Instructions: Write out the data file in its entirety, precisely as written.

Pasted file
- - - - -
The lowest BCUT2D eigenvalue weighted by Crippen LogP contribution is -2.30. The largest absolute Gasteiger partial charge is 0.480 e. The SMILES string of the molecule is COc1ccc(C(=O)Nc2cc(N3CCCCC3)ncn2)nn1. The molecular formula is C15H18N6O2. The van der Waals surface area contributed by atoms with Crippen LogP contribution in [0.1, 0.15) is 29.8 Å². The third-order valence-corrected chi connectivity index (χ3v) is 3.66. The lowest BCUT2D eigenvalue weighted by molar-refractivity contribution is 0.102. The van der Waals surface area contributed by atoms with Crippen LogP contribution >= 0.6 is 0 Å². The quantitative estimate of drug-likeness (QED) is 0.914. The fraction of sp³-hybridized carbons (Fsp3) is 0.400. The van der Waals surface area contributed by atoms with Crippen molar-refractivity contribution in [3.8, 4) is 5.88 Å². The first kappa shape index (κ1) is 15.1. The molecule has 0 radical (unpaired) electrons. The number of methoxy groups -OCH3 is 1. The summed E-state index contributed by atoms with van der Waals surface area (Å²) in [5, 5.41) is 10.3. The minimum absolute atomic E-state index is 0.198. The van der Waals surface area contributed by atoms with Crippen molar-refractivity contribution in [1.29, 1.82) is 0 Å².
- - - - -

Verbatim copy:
The lowest BCUT2D eigenvalue weighted by Crippen LogP contribution is -2.30. The largest absolute Gasteiger partial charge is 0.480 e. The SMILES string of the molecule is COc1ccc(C(=O)Nc2cc(N3CCCCC3)ncn2)nn1. The molecular formula is C15H18N6O2. The van der Waals surface area contributed by atoms with Crippen LogP contribution in [0.1, 0.15) is 29.8 Å². The third-order valence-corrected chi connectivity index (χ3v) is 3.66. The lowest BCUT2D eigenvalue weighted by molar-refractivity contribution is 0.102. The van der Waals surface area contributed by atoms with Crippen LogP contribution >= 0.6 is 0 Å². The quantitative estimate of drug-likeness (QED) is 0.914. The fraction of sp³-hybridized carbons (Fsp3) is 0.400. The van der Waals surface area contributed by atoms with Crippen molar-refractivity contribution in [3.8, 4) is 5.88 Å². The first kappa shape index (κ1) is 15.1. The molecule has 0 radical (unpaired) electrons. The number of methoxy groups -OCH3 is 1. The summed E-state index contributed by atoms with van der Waals surface area (Å²) in [5, 5.41) is 10.3. The minimum absolute atomic E-state index is 0.198. The van der Waals surface area contributed by atoms with Crippen molar-refractivity contribution in [1.29, 1.82) is 0 Å².